Amazing 12,000-year-old village discovered
Archaeologists also unearth a second prehistoric neighborhood nearby.
Two recent discoveries in Israel have significantly altered the understanding of the history of the region.
The site, measuring nearly 4,000 square feet, contained an abundance of findings, including human burial remains, flint tools, art manifestations, faunal assemblage, ground stone and bone tools.
Dr. Leore Grosman, from the Institute of Archaeology at Hebrew University of Jerusalem, who led the excavation, said the findings encapsulate cultural characteristics typical of both the Paleolithic period, when humans were mostly foragers, and the subsequent Neolithic period, when humans began to live more sedentary lives as farmers.
This bridging of the two periods suggests that some communities had begun to farm earlier than once thought and, just as significantly, it would contradict an earlier belief among researchers that during this period people in the region lived a strictly nomadic existence because of climate stress.
A building discovered on the site viewed from the south (A) and from the west (B). (Photo: Leore Grosman and team)
Further south, archaeologists in Jerusalem announced that they had unearthed an ancient settlement dating back some 7,000 years. The remains were found during construction of a new road and predate previously found evidence of human settlement in the area by some 2,000 years. Before the latest discovery, it was thought that the area was first settled in the early Bronze Age, roughly 5,000 years ago.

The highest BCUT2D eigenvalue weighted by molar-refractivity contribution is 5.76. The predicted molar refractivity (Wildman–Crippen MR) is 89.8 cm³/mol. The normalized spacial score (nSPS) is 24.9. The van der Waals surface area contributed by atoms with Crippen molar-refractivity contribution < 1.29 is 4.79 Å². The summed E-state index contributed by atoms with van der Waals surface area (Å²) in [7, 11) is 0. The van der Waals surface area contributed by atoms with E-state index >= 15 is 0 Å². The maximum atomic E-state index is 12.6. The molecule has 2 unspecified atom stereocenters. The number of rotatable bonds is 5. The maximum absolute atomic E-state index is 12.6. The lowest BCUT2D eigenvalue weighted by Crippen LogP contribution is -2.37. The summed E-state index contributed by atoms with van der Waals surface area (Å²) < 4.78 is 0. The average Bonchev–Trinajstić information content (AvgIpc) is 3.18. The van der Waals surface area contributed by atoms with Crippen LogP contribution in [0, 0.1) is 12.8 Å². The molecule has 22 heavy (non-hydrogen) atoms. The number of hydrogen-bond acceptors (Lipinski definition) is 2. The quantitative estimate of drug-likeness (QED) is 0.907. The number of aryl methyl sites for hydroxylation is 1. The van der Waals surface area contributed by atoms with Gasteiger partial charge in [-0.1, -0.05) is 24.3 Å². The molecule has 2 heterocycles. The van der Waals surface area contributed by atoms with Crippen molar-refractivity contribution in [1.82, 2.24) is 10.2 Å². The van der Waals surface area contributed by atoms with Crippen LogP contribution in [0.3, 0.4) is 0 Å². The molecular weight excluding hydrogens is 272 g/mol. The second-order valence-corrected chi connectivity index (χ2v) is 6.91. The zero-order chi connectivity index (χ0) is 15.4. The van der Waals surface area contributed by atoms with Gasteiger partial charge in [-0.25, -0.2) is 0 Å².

One of the buildings found on the site near the Sea of Galilee. (Photo: Leore Grosman and team)
The excavation exposed two houses with well-preserved remains and floors containing various installations as well as pottery vessels, flint tools, and a basalt bowl.
“Apart from the pottery, the fascinating flint finds attest to the livelihood of the local population in prehistoric times: Small sickle blades for harvesting cereal crops, chisels and polished axes for building, borers and awls, and even a bead made of carnelian (a gemstone), indicating that jewelry was either made or imported,” Ronit Lupo, director of excavations for the Israel Antiquities Authority, said, adding that the discovery "represents a highly significant addition" to the understanding of the area.
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Related Topics: Archaeology